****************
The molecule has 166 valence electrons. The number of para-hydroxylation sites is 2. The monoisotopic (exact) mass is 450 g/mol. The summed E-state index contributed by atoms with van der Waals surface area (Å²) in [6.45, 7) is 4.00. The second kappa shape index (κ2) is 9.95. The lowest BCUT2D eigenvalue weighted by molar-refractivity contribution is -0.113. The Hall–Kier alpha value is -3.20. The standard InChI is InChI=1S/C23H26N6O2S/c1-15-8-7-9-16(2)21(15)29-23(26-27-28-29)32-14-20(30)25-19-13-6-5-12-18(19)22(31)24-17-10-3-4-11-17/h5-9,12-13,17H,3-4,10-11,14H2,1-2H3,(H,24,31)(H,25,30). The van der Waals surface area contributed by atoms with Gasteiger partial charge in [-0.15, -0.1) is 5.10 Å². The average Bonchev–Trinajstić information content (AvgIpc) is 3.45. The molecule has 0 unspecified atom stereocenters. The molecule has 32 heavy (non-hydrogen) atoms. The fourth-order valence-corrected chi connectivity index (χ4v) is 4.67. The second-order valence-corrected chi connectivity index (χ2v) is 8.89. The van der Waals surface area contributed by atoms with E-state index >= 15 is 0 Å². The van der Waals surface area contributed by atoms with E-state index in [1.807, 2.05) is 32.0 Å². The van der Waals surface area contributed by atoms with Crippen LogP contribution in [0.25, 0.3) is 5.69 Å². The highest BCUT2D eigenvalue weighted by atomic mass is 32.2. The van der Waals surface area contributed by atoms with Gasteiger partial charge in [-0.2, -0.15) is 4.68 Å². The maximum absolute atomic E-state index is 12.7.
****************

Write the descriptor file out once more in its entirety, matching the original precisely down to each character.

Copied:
The molecule has 166 valence electrons. The number of para-hydroxylation sites is 2. The monoisotopic (exact) mass is 450 g/mol. The summed E-state index contributed by atoms with van der Waals surface area (Å²) in [6.45, 7) is 4.00. The second kappa shape index (κ2) is 9.95. The lowest BCUT2D eigenvalue weighted by molar-refractivity contribution is -0.113. The Hall–Kier alpha value is -3.20. The standard InChI is InChI=1S/C23H26N6O2S/c1-15-8-7-9-16(2)21(15)29-23(26-27-28-29)32-14-20(30)25-19-13-6-5-12-18(19)22(31)24-17-10-3-4-11-17/h5-9,12-13,17H,3-4,10-11,14H2,1-2H3,(H,24,31)(H,25,30). The van der Waals surface area contributed by atoms with Gasteiger partial charge in [-0.15, -0.1) is 5.10 Å². The average Bonchev–Trinajstić information content (AvgIpc) is 3.45. The molecule has 0 unspecified atom stereocenters. The molecule has 32 heavy (non-hydrogen) atoms. The fourth-order valence-corrected chi connectivity index (χ4v) is 4.67. The second-order valence-corrected chi connectivity index (χ2v) is 8.89. The van der Waals surface area contributed by atoms with E-state index >= 15 is 0 Å². The van der Waals surface area contributed by atoms with E-state index in [1.807, 2.05) is 32.0 Å². The van der Waals surface area contributed by atoms with Crippen LogP contribution in [0.25, 0.3) is 5.69 Å². The highest BCUT2D eigenvalue weighted by atomic mass is 32.2. The van der Waals surface area contributed by atoms with Gasteiger partial charge in [-0.2, -0.15) is 4.68 Å². The maximum absolute atomic E-state index is 12.7.